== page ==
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Hyperdrive: How COVID Pushes Enterprises into Data Analytics Lightspeed

Like Imperial Cruisers chasing the Millennium Falcon in Star Wars, COVID-19 forced enterprises to “jump to lightspeed” with their data analytics strategies – a trend that will continue after we leave the virus behind.

Data elite” enterprises survived this year through agility, efficiency and intelligence. These leaders accelerated digital transformations, adopted cloud data platforms and embraced advanced analytics. They automated and integrated processes to rapidly serve customers, and strengthened data pipelines to meet analytics needs at scale. They also operationalized and democratized analytics to help the business navigate turbulent markets. As these data leaders continue their momentum next year, the laggards will strain to catch up. The result: digital transformation, cloud data platforms and advanced analytics have become table stakes to compete in the post-COVID-19 era.

To understand why, consider the business requirements. First is agility. Erratic customers, broken supply chains and vacillating regulators all force enterprises to rejigger their business models, people and processes on short notice. Second, enterprises must improve the efficiency of the complex data architectures so they have the resources to survive and place new bets. The third requirement is intelligence: enterprises must reduce uncertainty by studying their business and the landscape.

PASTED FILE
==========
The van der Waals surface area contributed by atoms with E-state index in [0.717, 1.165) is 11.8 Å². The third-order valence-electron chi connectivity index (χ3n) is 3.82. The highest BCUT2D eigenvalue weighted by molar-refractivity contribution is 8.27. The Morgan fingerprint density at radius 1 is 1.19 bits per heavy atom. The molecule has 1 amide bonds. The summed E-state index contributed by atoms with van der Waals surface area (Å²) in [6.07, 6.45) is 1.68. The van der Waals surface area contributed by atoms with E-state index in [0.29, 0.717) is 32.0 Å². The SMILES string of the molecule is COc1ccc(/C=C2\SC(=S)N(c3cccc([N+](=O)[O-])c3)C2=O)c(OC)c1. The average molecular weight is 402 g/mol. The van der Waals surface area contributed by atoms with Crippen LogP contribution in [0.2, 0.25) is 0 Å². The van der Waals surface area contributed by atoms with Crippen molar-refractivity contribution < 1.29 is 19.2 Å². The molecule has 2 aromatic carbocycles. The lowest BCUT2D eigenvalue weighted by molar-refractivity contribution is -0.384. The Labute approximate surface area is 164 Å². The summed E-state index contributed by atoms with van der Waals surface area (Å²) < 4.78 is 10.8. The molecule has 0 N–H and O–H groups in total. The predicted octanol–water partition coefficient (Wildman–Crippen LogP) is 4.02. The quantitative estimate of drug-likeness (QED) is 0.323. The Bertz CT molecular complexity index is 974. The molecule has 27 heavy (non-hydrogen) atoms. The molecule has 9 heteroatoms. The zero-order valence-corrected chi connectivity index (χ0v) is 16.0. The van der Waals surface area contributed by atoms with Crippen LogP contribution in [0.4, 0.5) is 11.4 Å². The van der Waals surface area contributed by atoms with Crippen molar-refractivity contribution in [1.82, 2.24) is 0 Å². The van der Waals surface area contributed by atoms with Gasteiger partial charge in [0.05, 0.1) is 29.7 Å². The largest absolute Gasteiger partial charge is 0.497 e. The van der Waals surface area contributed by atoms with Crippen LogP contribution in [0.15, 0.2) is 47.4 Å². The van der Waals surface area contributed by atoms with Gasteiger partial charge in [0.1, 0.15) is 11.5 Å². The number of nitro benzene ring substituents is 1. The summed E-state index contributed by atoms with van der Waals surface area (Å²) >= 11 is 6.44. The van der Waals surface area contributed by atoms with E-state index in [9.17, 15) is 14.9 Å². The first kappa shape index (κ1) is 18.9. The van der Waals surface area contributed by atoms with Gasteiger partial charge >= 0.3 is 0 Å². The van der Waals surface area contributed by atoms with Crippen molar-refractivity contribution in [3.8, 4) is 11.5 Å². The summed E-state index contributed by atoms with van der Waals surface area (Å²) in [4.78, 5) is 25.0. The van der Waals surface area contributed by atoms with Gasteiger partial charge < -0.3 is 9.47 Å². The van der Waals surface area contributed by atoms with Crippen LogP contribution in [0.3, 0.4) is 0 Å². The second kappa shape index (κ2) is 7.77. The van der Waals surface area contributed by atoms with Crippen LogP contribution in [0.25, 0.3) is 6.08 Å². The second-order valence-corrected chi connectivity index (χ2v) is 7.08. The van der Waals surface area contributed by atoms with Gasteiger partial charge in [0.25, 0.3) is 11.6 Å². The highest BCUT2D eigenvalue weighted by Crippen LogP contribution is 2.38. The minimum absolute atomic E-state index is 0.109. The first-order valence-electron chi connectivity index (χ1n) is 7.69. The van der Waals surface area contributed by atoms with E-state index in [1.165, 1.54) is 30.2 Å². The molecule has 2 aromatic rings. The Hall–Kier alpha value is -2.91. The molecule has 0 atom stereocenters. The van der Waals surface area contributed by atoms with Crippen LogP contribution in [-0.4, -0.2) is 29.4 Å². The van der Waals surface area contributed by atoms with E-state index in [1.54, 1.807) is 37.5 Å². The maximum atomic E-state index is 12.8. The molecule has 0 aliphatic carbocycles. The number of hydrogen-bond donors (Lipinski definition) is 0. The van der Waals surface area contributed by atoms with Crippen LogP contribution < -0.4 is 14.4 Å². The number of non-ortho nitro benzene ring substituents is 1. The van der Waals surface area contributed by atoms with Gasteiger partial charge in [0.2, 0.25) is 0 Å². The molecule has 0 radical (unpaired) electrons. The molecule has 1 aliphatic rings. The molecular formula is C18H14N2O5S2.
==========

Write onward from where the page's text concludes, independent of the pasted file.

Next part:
To meet those requirements, enterprises will double down on the following strategic initiatives in coming years.

Digital Transformation

Ecommerce shoppers, telecommuters, factory operators and other stakeholders depend on digital services more than ever. Enterprises must use digital transformation to rapidly engage, transact with, and deliver value to those stakeholders. For example:

  • Intelligent Process Automation (IPA). Business, IT and operational managers can extend Robotic Process Automation (RPA), which automates discrete tasks for product orders, employee onboarding, etc., to the realm of IPA. This means automating complex processes end to end, using AI and predictive analytics, as Andrew Sohn suggests in our 2021 Predictions blog. 

  • Integrated customer experiences. Marketing, sales and BI managers can combine 360-degree customer views and various engagement channels – website, storefront, social media and dial-in support – to analyze and manage the customer experience on a more holistic basis, often with context-driven responses to real-time events.

  • Smart factories & supply chains. Manufacturers can use IoT telemetry, automation and advanced/predictive analytics to make factories more autonomous. Logistics companies can use similar technologies to track and manage supply chains. In both cases they improve efficiency and accommodate future disruptions.

Cloud Data Platforms